Recent Euro move unwinds after negative sentiment from Draghi at ECB speech
08/Feb/2013 • Currency Updates•
The euro was poised for its biggest five-day drop in seven months after European Central Bank President Mario Draghi said recent currency gains may slow inflation and growth, damping demand for the region’s assets.
The 17-nation currency was 0.3 percent off a two-week low against the greenback as European Union leaders meet to seek agreement on the 2014-2020 budget. There are downside risks to inflation “stemming from weaker economic activity and, more recently, the appreciation of the euro exchange rate,” according to a statement of Draghi’s remarks yesterday placed on the ECB’s website.
The central bank kept its benchmark rate at a record-low 0.75% however Draghi re-iterated that the exchange rate was near to its long-term average, and made it clear that he wants to see whether the appreciation is sustained and will alter the risk assessment as far as price stability is concerned. A promised EU investment budget to modernize the recession- hit economy is set to be scaled back amid competing national demands. These comments predominantly sent the euro falling against the dollar amidst the door being opened for possible policy action.
Yesterday we heard from the soon to be Bank of England head in July Mark Carney. Contrary to what investors had expected, Carney didn’t propose any radical changes for the BOE when he testified before the Treasury Select Committee yesterday. He noted that the use of flexible inflation targets has been working quite well for Canada and the U.K. and added that “the bar for alteration is very high.”
As for the BOE rate statement, it came in just as expected, with no changes made to monetary policy at 0.50% interest rate and 375 billion pound asset purchases.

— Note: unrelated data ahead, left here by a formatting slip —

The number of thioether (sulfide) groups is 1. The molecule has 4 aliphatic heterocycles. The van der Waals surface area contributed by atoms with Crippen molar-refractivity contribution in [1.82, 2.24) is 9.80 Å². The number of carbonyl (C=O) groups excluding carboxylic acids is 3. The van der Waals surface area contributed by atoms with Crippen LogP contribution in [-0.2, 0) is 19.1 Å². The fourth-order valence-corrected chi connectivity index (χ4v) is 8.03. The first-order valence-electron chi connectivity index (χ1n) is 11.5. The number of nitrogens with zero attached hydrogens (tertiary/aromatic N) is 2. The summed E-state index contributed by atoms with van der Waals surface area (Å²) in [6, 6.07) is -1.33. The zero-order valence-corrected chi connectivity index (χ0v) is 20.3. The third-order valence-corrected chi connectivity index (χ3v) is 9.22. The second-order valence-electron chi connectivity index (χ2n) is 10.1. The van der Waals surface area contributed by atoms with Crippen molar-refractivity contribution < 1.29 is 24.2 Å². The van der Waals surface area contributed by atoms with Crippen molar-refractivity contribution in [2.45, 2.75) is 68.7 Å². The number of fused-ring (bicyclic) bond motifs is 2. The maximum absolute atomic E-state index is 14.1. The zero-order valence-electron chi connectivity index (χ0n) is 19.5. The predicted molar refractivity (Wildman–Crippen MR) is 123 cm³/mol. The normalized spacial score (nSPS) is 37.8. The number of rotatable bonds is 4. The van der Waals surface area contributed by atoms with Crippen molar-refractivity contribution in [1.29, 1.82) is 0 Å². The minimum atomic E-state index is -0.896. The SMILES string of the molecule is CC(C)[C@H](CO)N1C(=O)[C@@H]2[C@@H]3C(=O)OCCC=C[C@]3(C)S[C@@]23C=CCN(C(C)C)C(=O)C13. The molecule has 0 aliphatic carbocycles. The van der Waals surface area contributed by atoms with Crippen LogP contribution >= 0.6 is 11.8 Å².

Short term, it looks like Carney won’t be applying sweeping changes and will use the same monetary policy tools that the BOE is currently using once he assumes the mantle in July causing the pound to claw back some much needed respite against the euro.
In other news, manufacturing production climbed 1.6% in December (versus 0.7% forecasts), leaving investors hopeful that the U.K. will avoid a third recession.
For the dollar, it was much more a question of taking advantage of euro weakness rather than dollar strength.Due to relatively better-than-expected U.S. data and risk aversion across the markets, the dollar was able to correct some of its intra week losses against its counterparts.
,Draghi’s comments on the current strength on the euro weighed on the common currency. It was enough to cause investors to put their money back into the safe-haven currency.
The U.S. data released yesterday was widely received as better-than-expected. Though the initial jobless claims clocked in at 366,000 instead of 361,000, the consumer credit and quarterly labor costs exceeded expectations.
At 1.30pm GMT today we have the trade balance numbers. The U.S. trade deficit is expected to drop from 48.7 billion USD to 45.7 billion USD, but other than that based on the multitude of data/sentiment released yesterday, today’s economic calendar is relatively quiet in comparison.